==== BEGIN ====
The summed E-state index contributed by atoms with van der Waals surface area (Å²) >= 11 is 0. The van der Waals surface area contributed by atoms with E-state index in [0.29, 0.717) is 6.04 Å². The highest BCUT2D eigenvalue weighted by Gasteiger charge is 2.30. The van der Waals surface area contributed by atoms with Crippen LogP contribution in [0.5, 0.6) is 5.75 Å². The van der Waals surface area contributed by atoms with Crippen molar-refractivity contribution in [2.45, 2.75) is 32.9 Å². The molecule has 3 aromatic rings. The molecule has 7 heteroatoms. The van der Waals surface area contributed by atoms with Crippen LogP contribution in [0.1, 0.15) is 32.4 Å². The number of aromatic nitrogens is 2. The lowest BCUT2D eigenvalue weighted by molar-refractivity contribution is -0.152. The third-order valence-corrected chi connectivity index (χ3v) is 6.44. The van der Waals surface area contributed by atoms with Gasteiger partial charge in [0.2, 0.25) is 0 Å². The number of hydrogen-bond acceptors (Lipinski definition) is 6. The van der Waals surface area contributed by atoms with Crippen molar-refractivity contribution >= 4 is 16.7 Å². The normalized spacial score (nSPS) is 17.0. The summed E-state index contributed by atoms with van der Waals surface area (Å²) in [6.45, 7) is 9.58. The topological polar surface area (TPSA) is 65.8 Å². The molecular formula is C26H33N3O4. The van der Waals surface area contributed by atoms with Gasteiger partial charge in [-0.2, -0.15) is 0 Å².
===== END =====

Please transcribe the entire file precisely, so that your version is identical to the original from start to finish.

The summed E-state index contributed by atoms with van der Waals surface area (Å²) >= 11 is 0. The van der Waals surface area contributed by atoms with E-state index in [0.29, 0.717) is 6.04 Å². The highest BCUT2D eigenvalue weighted by Gasteiger charge is 2.30. The van der Waals surface area contributed by atoms with Crippen LogP contribution in [0.5, 0.6) is 5.75 Å². The van der Waals surface area contributed by atoms with Crippen molar-refractivity contribution in [2.45, 2.75) is 32.9 Å². The molecule has 3 aromatic rings. The molecule has 7 heteroatoms. The van der Waals surface area contributed by atoms with Crippen LogP contribution in [0.1, 0.15) is 32.4 Å². The number of aromatic nitrogens is 2. The lowest BCUT2D eigenvalue weighted by molar-refractivity contribution is -0.152. The third-order valence-corrected chi connectivity index (χ3v) is 6.44. The van der Waals surface area contributed by atoms with Gasteiger partial charge in [0.2, 0.25) is 0 Å². The number of hydrogen-bond acceptors (Lipinski definition) is 6. The van der Waals surface area contributed by atoms with Crippen molar-refractivity contribution >= 4 is 16.7 Å². The normalized spacial score (nSPS) is 17.0. The summed E-state index contributed by atoms with van der Waals surface area (Å²) in [6.45, 7) is 9.58. The topological polar surface area (TPSA) is 65.8 Å². The molecular formula is C26H33N3O4. The van der Waals surface area contributed by atoms with Gasteiger partial charge in [-0.2, -0.15) is 0 Å².